A blog by Simon Singh & Richard Wiseman
We have been discussing the finances of science festivals for several months, between ourselves and with others, and recently we met the CEO of Cheltenham Festivals to raise our concerns. Given Philip Pullman’s recent statement on the finances of literary festivals, we thought now was a good time to publish a blog about science festivals in general and the Cheltenham Science Festival in particular. While Philip Pullman has highlighted the lack of payment for authors, our main concern is high ticket prices, but the two problems are both clearly related.
In the past we have been very supportive of The Cheltenham Science Festival, and we have spoken at the festival several times. However, we are now increasingly concerned about the financial model underpinning the Festival.
Tickets for many talks and events now cost in the region of £8-£10 (plus the £3 online booking fee). A quick look at last year’s weekend lectures show that only a small fraction of events were less than £8 per ticket.
Given that the biggest Festival venue has 650 seats and three others have about 300 seats, many events generate large sums of money. In addition, there is revenue from festival and event sponsorship, and some percentage from book sales (always sold at full price). Moreover, the festival benefits from a large team of unpaid volunteers, and speakers who are paid just a nominal fee of £100.
We appreciate that there are costs associated with running a festival, but none of these justify such high ticket prices. A festival that was started to promote science seems to have re-invented itself as big business, taking advantage of both speakers and audiences. By comparison, the Cambridge Festival offers dozens of high quality events, and the overwhelming majority are entirely free.
With 40 years’ experience between us of giving public science talks, it strikes us that the Cheltenham Science Festival is being run in a hugely inefficient manner. Our feeling is that something needs to change. With a new director in place, there is a real opportunity for a new way forward. Our proposal is that no event should that cost more than £7 (£5 concession), and that the majority of events should be £5 (£4 concession) or less.
It would also help if the Festival bookshop stopped exploiting people and offered discounts of at least 10% discount to ticket holders.
This would mean that events are more accessible and audiences are not over-charged. We met with the CEO of Cheltenham Festivals, Louise Emerson, in December, in order to raise our concerns and discuss our proposals. Her view seems to be that it is necessary to charge such high ticket prices in order to break even, but we are hoping that she will review the situation.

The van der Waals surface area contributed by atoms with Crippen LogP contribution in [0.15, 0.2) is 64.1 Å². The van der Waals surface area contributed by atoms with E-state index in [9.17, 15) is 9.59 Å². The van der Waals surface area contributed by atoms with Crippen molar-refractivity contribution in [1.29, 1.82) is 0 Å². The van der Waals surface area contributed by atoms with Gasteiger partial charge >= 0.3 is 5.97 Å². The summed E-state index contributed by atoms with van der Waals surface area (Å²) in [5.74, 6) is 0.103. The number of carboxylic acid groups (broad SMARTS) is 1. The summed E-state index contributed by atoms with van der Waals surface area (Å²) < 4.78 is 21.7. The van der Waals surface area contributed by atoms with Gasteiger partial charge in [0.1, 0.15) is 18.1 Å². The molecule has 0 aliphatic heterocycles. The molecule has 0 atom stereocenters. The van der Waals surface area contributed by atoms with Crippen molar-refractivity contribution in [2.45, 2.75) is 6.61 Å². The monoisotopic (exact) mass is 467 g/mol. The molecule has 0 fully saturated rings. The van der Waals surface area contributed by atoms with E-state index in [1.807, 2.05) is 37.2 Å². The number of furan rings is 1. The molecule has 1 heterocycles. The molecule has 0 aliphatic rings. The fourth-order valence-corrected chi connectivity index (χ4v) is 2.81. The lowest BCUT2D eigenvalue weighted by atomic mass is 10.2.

If the Cheltenham Science Festival retains its current model, then audiences might think twice about supporting expensive events and sponsors should consider backing out from events that take advantage of the goodwill of speakers and audiences.
If we are approached to speak next year, and if prices remain high and books are not discounted, then our approach will be as follows:
(1) we will negotiate our ticket prices down to £7, or we will not participate. One of us succeeded in 2014 in reducing our ticket price from £12 down to £7, and we know that in 2015 at least one speaker persuaded the Festival to reduce tickets from £10 to £7. There is absolutely no reason why the public should be charged more than £7 to watch a talk that they could attend elsewhere at half the price or for free.
(2) we will encourage the audience to buy books in advance and sign them at the end of the lecture. In 2014, one of us offered to sign event tickets that could be pasted into books bought later at a discount online shop, such as www.hive.co.uk (which supports local independent book shops).
If you speak at science festivals for free or for a nominal fee, then we would encourage you to follow our perfectly reasonable approach. If you allow the Cheltenham Science Festival (or, indeed, other festivals) to charge £8 or more for your event, then the public will be losing out, and so will you, as there will be more empty seats. On the other hand, if you stand your ground and ask for reduced ticket prices, then it is very likely that expensive science festivals will very rapidly realise that they have a responsibility to make their events more accessible. Our goal is that Cheltenham can evolve and lead by example, creating a new model that other science festivals will follow.
The message is simple. If speakers are being a paid a nominal fee of £100 and sponsors are subsidising events, then there is no reason why the public should be paying excessive prices for tickets.
(Update – the original article stated that only 4 out of 32 weekend events cost less than £8 per ticket. This figure has been hard to pin down, but it is clear that only a small fraction of lectures cost less than £8 per ticket.)